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A long life lived well

Though she was the offspring of a slave, Mrs. Violet Wilkins Duncan lived to witness the election of the first African American to service as president of the United States – and then some. Though she was the offspring of a slave, Mrs. Violet Wilkins Duncan lived to witness the election of the first African American to service as president of the United States – and then some.

 
Mrs. Violet Wilkins Duncan

 
Homegoing services for Mrs. Violet Wilkins Duncan were held last Saturday (Oct. 8) at Pilgrim Rest Baptist Church, where the Rev. Dr. A. McKinley Royal is senior pastor. (Photo by Tyrone P. Easley)

“Mother Wilkins” and “Miz Violet” to many, she was born on July 20, 1904 and died on Sept. 29 at 107. Services for her were held last Saturday (Oct. 8) at Pilgrim Rest Baptist Church at 491 East McLemore, where the Rev. Dr. A. McKinley Royal is senior pastor, with burial in New Park Cemetery. E.H. Ford Mortuary Service had charged.

A deafening ovation at Pilgrim Rest Baptist Church welcomed “Mother Wilkins” back into the Pilgrim Rest sanctuary a year ago (September, 2010) after more than a decade-long absence. (Her return and her life story were featured in the Sept. 30, 2010 edition of the Tri-State Defender and is available here.) She first came to Pilgrim Rest in 1960 when the Rev. C.M. Lee was pastor. She worked diligently in several auxiliaries until failing health forced her to resign.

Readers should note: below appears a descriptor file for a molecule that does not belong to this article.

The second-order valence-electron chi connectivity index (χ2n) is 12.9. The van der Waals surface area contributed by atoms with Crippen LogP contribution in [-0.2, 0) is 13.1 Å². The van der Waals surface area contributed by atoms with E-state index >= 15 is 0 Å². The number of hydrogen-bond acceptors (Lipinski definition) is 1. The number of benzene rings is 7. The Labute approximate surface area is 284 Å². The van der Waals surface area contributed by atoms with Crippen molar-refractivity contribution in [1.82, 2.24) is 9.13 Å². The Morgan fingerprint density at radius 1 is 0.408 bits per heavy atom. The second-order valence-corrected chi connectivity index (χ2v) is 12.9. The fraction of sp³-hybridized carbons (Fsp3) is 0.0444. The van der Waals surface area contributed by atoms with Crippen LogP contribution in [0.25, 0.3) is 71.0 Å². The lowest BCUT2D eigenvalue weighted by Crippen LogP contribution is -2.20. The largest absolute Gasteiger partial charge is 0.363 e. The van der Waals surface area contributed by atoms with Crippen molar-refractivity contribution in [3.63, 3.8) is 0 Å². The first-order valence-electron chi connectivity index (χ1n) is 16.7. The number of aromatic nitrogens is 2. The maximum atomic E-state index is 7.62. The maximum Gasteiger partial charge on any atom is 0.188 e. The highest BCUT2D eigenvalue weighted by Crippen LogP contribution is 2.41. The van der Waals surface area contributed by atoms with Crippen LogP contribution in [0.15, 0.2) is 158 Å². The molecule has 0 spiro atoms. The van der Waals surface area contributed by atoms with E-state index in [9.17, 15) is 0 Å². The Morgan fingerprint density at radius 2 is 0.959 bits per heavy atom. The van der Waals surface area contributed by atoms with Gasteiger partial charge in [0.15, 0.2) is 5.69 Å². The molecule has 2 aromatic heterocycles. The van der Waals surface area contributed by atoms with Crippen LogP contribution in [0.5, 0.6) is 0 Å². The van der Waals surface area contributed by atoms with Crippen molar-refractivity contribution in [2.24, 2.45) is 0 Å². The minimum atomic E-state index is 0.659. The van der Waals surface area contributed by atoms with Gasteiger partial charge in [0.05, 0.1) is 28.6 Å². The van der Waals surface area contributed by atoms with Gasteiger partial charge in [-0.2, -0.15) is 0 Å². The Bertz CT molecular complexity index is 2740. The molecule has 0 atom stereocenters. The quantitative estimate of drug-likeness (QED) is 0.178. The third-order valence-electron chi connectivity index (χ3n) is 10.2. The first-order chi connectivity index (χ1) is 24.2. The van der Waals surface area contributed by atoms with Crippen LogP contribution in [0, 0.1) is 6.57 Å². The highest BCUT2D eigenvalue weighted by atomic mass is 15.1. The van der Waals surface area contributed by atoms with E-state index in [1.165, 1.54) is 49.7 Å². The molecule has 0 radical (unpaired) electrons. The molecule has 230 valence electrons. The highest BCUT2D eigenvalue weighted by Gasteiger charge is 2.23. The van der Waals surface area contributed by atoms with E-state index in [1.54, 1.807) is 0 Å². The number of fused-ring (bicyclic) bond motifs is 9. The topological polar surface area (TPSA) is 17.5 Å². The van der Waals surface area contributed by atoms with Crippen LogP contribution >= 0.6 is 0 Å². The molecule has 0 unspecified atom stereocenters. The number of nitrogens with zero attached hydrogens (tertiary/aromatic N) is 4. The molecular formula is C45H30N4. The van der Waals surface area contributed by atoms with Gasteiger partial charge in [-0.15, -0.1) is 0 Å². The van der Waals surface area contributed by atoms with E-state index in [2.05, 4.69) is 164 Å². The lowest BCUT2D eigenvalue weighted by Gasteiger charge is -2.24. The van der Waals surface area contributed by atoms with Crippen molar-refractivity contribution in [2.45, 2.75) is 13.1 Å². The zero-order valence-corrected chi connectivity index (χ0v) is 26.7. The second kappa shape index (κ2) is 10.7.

When she learned that then-Sen. Barack Obama had been elected President, “Miz Violet” smiled real big and said, ‘Sho-nuff,” family members recounted.

Her many accomplishments include: receiving the “Keys of the City of Memphis” from former Mayor Dr. Willie W. Herenton; The Women of Stamina Award from Comrades N Community, Inc; honoree at the Annual New Chicago Awards Appreciation Banquet; and centenarian recognition from former President George W. Bush and President Obama and First Lady Michelle Obama.

And Nov. 17, 2010 was declared “Violet Mare Duncan Day” by Shelby County Mayor Mark Luttrell.

She was preceded in death by her husband, Arthur Duncan Sr.; her son, Arthur Duncan Jr.; two daughters, Carrie Mae Williams and Erma D. Watkins; five brothers, Noah, Esau, Jacob, Philmore and Cleveland; and two sisters, Fanny and Myrtle.

“Miz Violet” leaves five daughters, Chasie Mae Dae, Emma Bufkin, Artense Williams of Memphis, Mattie Kimbrough (John) of Gary, Ind., and Martha Jackson (Richard) of Washington, D.C.; five sons, Luther Duncan, Elmo Duncan, Andrew Duncan, James Paul Duncan, and Larry Duncan of Memphis; 61 grandchildren, 117 great-grandchildren, 50 great-great-grandchildren, and host of nieces, nephews, and many, many friends.

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